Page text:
Summary: 1- Fine tune yourself 2- Get your heart focused 3- Learn to worship

INTRO.- ILL.- A young man was having some money problems, and needed $200 to get his car fixed, but he had run out of people to borrow from. So, he called his parents via the operator, and reversed the charge and said to his dad, "I need to borrow two hundred dollars."

At the other end, his father said, "Sorry, I can’t hear you, son, I think there may be a bad line."

The boy shouted, "Two hundred. I need two hundred dollars!"

"Sorry, I still can’t hear you clearly," said his father.

The operator cut in, "Sorry to butt in, but I can hear him perfectly."

The father said, "Oh, good. YOU send him the money!"

We must admit that life is not always good to us. Cars break down and so do lots of other things: bodies, marriages, jobs, etc.

If you think your life is bad, listen to this man’s life.

ILL.- Neil Young sleeps on the streets, but in a very real sense he has a home.

Young spends his mornings as a client and volunteer at Lord of the Streets, a Midtown Episcopal church, Houston, TX, that serves the homeless. He attends Bible study, organizes the library and helps out wherever he’s needed.

"It helps me to stay busy," Young said. "I’ll destroy myself if I’m left to my own devices."

Young came to Lord of the Streets in 1993, when he was working as a day laborer, living in what he describes as a "seedy hotel" and drinking heavily. Although he had turned away from organized religion in his youth, he said, he liked the individual, free-thinking approach he found at Lord of the Streets.

"I’ve discovered that you cannot find God unless you find him in your own way," he said.

I don’t think many of us who have a decent roof over our heads would want to trade places with Neil Young. It’s a shame that anybody can get to that point in their lives, but it does happen. And I’m sure that Neil Young would like a better life. At least, he has enough sense to seek the Lord for that better life. Many people don’t. Many people seek happiness and/or a better life in all kinds of ways, but never seem to realize that God and Christ could offer them a better life.

Some of us may have the better life and not even realize it.

ILL.- "I couldn’t ask for a better life," 102-year-old Pearl Muller said. "I’ve had a good life with my family and with friends."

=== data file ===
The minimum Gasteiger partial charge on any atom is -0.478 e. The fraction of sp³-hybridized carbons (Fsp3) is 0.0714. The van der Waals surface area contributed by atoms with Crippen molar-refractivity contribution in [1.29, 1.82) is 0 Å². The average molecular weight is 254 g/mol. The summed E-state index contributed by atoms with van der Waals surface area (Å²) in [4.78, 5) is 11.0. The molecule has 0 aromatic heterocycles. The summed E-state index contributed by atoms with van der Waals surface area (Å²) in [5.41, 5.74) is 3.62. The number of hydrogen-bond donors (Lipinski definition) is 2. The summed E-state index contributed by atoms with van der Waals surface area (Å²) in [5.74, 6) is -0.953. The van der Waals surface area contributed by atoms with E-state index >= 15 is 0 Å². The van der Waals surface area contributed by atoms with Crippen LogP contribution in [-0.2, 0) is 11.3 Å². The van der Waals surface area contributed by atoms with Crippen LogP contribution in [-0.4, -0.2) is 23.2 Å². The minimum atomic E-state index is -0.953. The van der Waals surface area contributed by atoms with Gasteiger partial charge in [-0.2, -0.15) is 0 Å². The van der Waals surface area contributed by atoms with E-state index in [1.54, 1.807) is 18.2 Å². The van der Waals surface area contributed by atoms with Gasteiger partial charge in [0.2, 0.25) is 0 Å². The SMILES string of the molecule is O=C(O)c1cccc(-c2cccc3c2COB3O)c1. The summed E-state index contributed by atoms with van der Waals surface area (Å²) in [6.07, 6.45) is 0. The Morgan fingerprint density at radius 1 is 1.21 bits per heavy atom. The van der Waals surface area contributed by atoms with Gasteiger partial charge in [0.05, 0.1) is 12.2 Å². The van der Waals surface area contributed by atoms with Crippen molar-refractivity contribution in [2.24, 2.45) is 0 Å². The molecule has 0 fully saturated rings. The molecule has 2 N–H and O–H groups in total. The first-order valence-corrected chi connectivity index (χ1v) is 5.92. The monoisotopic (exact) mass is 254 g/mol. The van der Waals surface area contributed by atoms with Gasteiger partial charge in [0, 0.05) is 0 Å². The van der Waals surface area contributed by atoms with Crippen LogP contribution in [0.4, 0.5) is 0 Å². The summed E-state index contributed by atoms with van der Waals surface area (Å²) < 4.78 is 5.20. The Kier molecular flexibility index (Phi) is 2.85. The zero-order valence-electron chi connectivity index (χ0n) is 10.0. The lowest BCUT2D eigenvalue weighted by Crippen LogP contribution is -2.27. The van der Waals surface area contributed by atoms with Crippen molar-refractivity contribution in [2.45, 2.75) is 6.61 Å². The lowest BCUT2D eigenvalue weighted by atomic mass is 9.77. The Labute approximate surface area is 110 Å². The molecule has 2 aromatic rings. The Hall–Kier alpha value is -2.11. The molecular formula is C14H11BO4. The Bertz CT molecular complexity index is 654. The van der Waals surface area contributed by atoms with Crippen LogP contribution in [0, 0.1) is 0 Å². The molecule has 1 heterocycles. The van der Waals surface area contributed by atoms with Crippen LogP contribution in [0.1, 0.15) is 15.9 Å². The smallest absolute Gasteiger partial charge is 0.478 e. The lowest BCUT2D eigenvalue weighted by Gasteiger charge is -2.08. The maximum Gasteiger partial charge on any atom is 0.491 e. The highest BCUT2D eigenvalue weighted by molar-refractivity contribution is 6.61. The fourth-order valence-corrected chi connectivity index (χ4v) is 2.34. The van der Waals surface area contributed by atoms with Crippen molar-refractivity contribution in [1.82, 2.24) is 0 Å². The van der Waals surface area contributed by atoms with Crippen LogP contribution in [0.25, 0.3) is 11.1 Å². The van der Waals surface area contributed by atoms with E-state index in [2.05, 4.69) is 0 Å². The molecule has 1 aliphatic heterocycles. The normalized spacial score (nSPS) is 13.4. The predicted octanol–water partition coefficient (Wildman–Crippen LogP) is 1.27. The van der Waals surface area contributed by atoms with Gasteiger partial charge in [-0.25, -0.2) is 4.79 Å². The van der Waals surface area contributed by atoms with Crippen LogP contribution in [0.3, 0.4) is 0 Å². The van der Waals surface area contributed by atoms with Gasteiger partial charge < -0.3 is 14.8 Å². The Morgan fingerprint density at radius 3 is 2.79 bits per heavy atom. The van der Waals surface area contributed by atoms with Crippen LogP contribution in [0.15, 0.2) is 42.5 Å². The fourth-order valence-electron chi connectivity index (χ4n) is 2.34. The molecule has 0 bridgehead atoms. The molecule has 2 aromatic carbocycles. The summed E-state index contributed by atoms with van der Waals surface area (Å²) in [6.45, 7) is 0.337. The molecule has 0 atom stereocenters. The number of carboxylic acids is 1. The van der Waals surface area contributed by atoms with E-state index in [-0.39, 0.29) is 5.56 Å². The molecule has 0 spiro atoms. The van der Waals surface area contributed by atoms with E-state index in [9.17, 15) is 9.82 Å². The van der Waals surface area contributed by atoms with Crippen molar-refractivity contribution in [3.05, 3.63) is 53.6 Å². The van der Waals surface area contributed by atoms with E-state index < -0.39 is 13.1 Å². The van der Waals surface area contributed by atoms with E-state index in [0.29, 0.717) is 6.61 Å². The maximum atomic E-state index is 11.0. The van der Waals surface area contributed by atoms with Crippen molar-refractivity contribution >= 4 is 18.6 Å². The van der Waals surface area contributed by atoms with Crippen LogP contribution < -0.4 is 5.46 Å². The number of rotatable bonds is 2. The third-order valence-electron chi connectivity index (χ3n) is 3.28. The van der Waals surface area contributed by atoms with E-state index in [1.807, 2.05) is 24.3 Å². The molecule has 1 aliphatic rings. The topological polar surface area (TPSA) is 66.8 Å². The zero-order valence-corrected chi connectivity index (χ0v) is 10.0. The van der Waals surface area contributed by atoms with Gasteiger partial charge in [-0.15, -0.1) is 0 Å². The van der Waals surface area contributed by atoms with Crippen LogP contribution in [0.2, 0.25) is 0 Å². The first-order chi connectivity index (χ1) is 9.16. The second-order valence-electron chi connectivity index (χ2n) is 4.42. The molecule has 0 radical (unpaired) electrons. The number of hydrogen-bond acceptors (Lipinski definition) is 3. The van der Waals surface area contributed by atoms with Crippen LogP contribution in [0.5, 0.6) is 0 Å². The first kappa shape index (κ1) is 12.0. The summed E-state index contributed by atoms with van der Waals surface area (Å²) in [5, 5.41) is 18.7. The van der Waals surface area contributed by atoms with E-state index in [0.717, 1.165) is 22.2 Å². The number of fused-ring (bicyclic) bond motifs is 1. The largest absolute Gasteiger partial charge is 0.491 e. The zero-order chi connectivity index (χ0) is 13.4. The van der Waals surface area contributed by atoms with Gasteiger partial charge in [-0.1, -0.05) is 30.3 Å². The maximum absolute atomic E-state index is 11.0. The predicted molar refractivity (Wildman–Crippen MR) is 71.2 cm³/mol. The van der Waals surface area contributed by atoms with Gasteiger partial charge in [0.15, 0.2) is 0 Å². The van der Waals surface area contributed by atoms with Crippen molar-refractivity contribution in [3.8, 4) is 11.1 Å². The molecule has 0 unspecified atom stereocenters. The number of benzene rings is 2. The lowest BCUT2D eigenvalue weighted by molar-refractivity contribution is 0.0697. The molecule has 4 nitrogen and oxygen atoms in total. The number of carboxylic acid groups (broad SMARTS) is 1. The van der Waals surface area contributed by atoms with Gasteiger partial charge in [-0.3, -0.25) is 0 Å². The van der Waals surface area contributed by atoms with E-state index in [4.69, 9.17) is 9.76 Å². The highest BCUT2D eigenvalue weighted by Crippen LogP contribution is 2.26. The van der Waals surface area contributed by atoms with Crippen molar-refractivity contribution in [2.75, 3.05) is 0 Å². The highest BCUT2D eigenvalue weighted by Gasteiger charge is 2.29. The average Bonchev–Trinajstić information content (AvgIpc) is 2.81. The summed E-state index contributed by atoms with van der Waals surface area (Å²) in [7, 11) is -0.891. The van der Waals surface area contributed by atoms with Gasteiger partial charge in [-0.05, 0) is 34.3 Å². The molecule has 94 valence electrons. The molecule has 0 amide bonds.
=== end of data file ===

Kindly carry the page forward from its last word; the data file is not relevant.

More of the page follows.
Muller will be 103 on November 21 and has lived within the same block in Woodland (IL) most of her life. She has a wealth of memories ranging from the sinking of the Titanic in 1912 to seeing a car for the first time.

"I remember a lot of things like that," Muller said. "But in a hundred years you forget some things."

"It’s the foolish stuff I remember more," she added. "I guess none of us really grew up."

Most of Muller’s memories center around her family. "The families didn’t split up then like they do now," she said. "I think that’s what gave me the close feeling I’ve always had with the family. I don’t think there was ever a closer knit family than ours was."

It sounds like Pearl Muller has found something of a better life with friends and family. They certainly make the difference.

And she didn’t say, but I suspect that she has also found a better life in the Lord as well.

ILL.- Elaine and I were watching TV one night last week and saw an interview with actor Larry Hagman, otherwise known of J.R. Ewing in his famous roll on the 1978 DALLAS TV series. Hagman said, “I’m alive. I’m rich and I’m living in America.”

Hagman’s view of the better life is being alive, being rich and being in America.

Everyone has their own idea about how to acquire a better life, but the divine prescription is always best. Since God created us and He sustains us (whether people acknowledge Him or not), He knows what it will take for us to experience a better life on planet earth.

PROP.- All of scripture is a divine prescription for life, but I want us to think about God’s prescription in Hebrews chapter 12.

1- Fine tune yourself

2- Get your heart focused

3- Learn how to worship


ILL.- I started driving cars in the early 1960’s. My first car in 1961 was a 1954 Chevrolet, 4-door, automatic, six-cylinder engine. That car wasn’t much on power, but it was transportation. I was always tinkering on that car, doing something to it. My dad used to say, “If it’s running all right, leave it alone.” That’s like saying, “If it ain’t broke, don’t fix it.”

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